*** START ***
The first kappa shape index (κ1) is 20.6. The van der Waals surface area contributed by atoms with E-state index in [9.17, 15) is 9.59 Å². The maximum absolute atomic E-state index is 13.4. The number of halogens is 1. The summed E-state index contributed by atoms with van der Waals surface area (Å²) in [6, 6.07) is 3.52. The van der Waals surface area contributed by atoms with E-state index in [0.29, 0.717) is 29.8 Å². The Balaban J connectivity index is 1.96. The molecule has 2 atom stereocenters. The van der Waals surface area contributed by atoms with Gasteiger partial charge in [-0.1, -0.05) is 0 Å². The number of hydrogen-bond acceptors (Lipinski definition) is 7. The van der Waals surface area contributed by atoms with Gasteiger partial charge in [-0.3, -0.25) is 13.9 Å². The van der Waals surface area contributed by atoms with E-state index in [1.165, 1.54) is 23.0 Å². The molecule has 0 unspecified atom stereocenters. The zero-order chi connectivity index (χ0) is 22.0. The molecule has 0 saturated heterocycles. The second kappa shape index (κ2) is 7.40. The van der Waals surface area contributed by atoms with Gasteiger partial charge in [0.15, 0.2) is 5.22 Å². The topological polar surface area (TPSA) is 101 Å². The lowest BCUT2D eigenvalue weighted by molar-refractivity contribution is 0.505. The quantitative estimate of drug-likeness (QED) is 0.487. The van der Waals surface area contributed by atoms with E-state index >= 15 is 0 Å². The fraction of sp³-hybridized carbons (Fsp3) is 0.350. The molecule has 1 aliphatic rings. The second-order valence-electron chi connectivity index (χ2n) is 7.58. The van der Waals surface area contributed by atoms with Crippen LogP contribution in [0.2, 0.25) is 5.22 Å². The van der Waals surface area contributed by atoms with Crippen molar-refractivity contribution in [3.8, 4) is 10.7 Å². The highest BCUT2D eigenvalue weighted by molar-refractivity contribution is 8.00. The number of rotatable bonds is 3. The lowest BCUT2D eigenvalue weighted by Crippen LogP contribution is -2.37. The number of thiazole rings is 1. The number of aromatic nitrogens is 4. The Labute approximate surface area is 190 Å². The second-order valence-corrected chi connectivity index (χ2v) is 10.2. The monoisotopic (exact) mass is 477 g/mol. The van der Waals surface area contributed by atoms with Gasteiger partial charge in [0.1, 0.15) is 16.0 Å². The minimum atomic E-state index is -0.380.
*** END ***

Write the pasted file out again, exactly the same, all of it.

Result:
The first kappa shape index (κ1) is 20.6. The van der Waals surface area contributed by atoms with E-state index in [9.17, 15) is 9.59 Å². The maximum absolute atomic E-state index is 13.4. The number of halogens is 1. The summed E-state index contributed by atoms with van der Waals surface area (Å²) in [6, 6.07) is 3.52. The van der Waals surface area contributed by atoms with E-state index in [0.29, 0.717) is 29.8 Å². The Balaban J connectivity index is 1.96. The molecule has 2 atom stereocenters. The van der Waals surface area contributed by atoms with Gasteiger partial charge in [-0.1, -0.05) is 0 Å². The number of hydrogen-bond acceptors (Lipinski definition) is 7. The van der Waals surface area contributed by atoms with Gasteiger partial charge in [-0.3, -0.25) is 13.9 Å². The van der Waals surface area contributed by atoms with E-state index in [1.165, 1.54) is 23.0 Å². The molecule has 0 unspecified atom stereocenters. The zero-order chi connectivity index (χ0) is 22.0. The molecule has 0 saturated heterocycles. The second kappa shape index (κ2) is 7.40. The van der Waals surface area contributed by atoms with Gasteiger partial charge in [0.15, 0.2) is 5.22 Å². The topological polar surface area (TPSA) is 101 Å². The lowest BCUT2D eigenvalue weighted by molar-refractivity contribution is 0.505. The quantitative estimate of drug-likeness (QED) is 0.487. The van der Waals surface area contributed by atoms with E-state index >= 15 is 0 Å². The fraction of sp³-hybridized carbons (Fsp3) is 0.350. The molecule has 1 aliphatic rings. The second-order valence-electron chi connectivity index (χ2n) is 7.58. The van der Waals surface area contributed by atoms with Crippen LogP contribution in [0.2, 0.25) is 5.22 Å². The van der Waals surface area contributed by atoms with Crippen molar-refractivity contribution in [3.8, 4) is 10.7 Å². The highest BCUT2D eigenvalue weighted by molar-refractivity contribution is 8.00. The number of rotatable bonds is 3. The lowest BCUT2D eigenvalue weighted by Crippen LogP contribution is -2.37. The number of thiazole rings is 1. The number of aromatic nitrogens is 4. The Labute approximate surface area is 190 Å². The second-order valence-corrected chi connectivity index (χ2v) is 10.2. The monoisotopic (exact) mass is 477 g/mol. The van der Waals surface area contributed by atoms with Gasteiger partial charge in [0.1, 0.15) is 16.0 Å². The minimum atomic E-state index is -0.380.